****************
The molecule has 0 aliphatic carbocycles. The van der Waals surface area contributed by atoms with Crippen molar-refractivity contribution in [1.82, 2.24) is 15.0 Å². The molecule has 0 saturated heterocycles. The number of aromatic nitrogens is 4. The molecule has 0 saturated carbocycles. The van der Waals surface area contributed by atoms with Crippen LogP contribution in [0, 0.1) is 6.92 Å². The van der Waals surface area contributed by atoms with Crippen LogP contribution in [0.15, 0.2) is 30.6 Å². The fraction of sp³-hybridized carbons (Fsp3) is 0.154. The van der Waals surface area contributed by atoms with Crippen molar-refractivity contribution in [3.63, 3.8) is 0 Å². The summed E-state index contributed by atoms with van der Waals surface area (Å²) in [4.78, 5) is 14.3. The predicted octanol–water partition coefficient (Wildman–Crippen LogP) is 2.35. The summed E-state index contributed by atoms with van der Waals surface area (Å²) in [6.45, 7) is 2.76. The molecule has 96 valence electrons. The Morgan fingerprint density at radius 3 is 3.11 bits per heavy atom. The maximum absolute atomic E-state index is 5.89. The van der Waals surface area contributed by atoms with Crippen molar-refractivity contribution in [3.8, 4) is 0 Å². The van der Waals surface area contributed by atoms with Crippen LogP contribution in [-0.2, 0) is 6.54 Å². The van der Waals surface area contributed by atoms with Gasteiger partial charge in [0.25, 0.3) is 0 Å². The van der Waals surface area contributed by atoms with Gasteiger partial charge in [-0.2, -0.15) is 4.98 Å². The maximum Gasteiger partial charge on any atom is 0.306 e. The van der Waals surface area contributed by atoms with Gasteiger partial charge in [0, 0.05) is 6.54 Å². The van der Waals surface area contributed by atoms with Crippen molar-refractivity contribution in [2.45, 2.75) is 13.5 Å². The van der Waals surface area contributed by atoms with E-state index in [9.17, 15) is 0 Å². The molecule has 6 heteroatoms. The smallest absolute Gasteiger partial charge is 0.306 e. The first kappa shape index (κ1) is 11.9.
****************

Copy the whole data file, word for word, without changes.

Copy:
The molecule has 0 aliphatic carbocycles. The van der Waals surface area contributed by atoms with Crippen molar-refractivity contribution in [1.82, 2.24) is 15.0 Å². The molecule has 0 saturated heterocycles. The number of aromatic nitrogens is 4. The molecule has 0 saturated carbocycles. The van der Waals surface area contributed by atoms with Crippen LogP contribution in [0, 0.1) is 6.92 Å². The van der Waals surface area contributed by atoms with Crippen LogP contribution in [0.15, 0.2) is 30.6 Å². The fraction of sp³-hybridized carbons (Fsp3) is 0.154. The van der Waals surface area contributed by atoms with Crippen molar-refractivity contribution in [3.63, 3.8) is 0 Å². The summed E-state index contributed by atoms with van der Waals surface area (Å²) in [4.78, 5) is 14.3. The predicted octanol–water partition coefficient (Wildman–Crippen LogP) is 2.35. The summed E-state index contributed by atoms with van der Waals surface area (Å²) in [6.45, 7) is 2.76. The molecule has 96 valence electrons. The Morgan fingerprint density at radius 3 is 3.11 bits per heavy atom. The maximum absolute atomic E-state index is 5.89. The van der Waals surface area contributed by atoms with Crippen molar-refractivity contribution in [3.8, 4) is 0 Å². The van der Waals surface area contributed by atoms with Crippen LogP contribution in [-0.2, 0) is 6.54 Å². The van der Waals surface area contributed by atoms with Gasteiger partial charge in [0.25, 0.3) is 0 Å². The van der Waals surface area contributed by atoms with Gasteiger partial charge in [-0.2, -0.15) is 4.98 Å². The maximum Gasteiger partial charge on any atom is 0.306 e. The van der Waals surface area contributed by atoms with Gasteiger partial charge in [0, 0.05) is 6.54 Å². The van der Waals surface area contributed by atoms with Crippen molar-refractivity contribution in [2.45, 2.75) is 13.5 Å². The van der Waals surface area contributed by atoms with E-state index in [9.17, 15) is 0 Å². The molecule has 6 heteroatoms. The smallest absolute Gasteiger partial charge is 0.306 e. The first kappa shape index (κ1) is 11.9.